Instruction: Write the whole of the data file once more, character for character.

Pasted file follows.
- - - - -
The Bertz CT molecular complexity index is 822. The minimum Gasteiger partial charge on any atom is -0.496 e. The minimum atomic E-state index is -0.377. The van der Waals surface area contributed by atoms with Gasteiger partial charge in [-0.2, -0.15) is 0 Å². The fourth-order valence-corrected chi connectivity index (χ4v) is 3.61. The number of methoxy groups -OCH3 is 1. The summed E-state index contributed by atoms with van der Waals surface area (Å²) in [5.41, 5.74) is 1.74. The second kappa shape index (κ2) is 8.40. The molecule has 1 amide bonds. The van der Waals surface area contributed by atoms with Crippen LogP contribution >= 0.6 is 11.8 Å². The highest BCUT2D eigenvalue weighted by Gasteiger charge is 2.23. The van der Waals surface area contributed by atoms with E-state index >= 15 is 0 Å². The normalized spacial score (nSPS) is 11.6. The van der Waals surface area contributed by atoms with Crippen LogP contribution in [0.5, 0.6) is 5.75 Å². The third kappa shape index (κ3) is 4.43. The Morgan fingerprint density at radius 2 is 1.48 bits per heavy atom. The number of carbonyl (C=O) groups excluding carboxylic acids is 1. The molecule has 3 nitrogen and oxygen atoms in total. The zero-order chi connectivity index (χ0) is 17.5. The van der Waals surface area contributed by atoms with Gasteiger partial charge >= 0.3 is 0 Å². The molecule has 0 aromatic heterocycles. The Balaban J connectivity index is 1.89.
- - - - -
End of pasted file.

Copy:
The Bertz CT molecular complexity index is 822. The minimum Gasteiger partial charge on any atom is -0.496 e. The minimum atomic E-state index is -0.377. The van der Waals surface area contributed by atoms with Gasteiger partial charge in [-0.2, -0.15) is 0 Å². The fourth-order valence-corrected chi connectivity index (χ4v) is 3.61. The number of methoxy groups -OCH3 is 1. The summed E-state index contributed by atoms with van der Waals surface area (Å²) in [5.41, 5.74) is 1.74. The second kappa shape index (κ2) is 8.40. The molecule has 1 amide bonds. The van der Waals surface area contributed by atoms with Crippen LogP contribution >= 0.6 is 11.8 Å². The highest BCUT2D eigenvalue weighted by Gasteiger charge is 2.23. The van der Waals surface area contributed by atoms with E-state index >= 15 is 0 Å². The normalized spacial score (nSPS) is 11.6. The van der Waals surface area contributed by atoms with Crippen LogP contribution in [0.5, 0.6) is 5.75 Å². The third kappa shape index (κ3) is 4.43. The Morgan fingerprint density at radius 2 is 1.48 bits per heavy atom. The number of carbonyl (C=O) groups excluding carboxylic acids is 1. The molecule has 3 nitrogen and oxygen atoms in total. The zero-order chi connectivity index (χ0) is 17.5. The van der Waals surface area contributed by atoms with Gasteiger partial charge >= 0.3 is 0 Å². The molecule has 0 aromatic heterocycles. The Balaban J connectivity index is 1.89.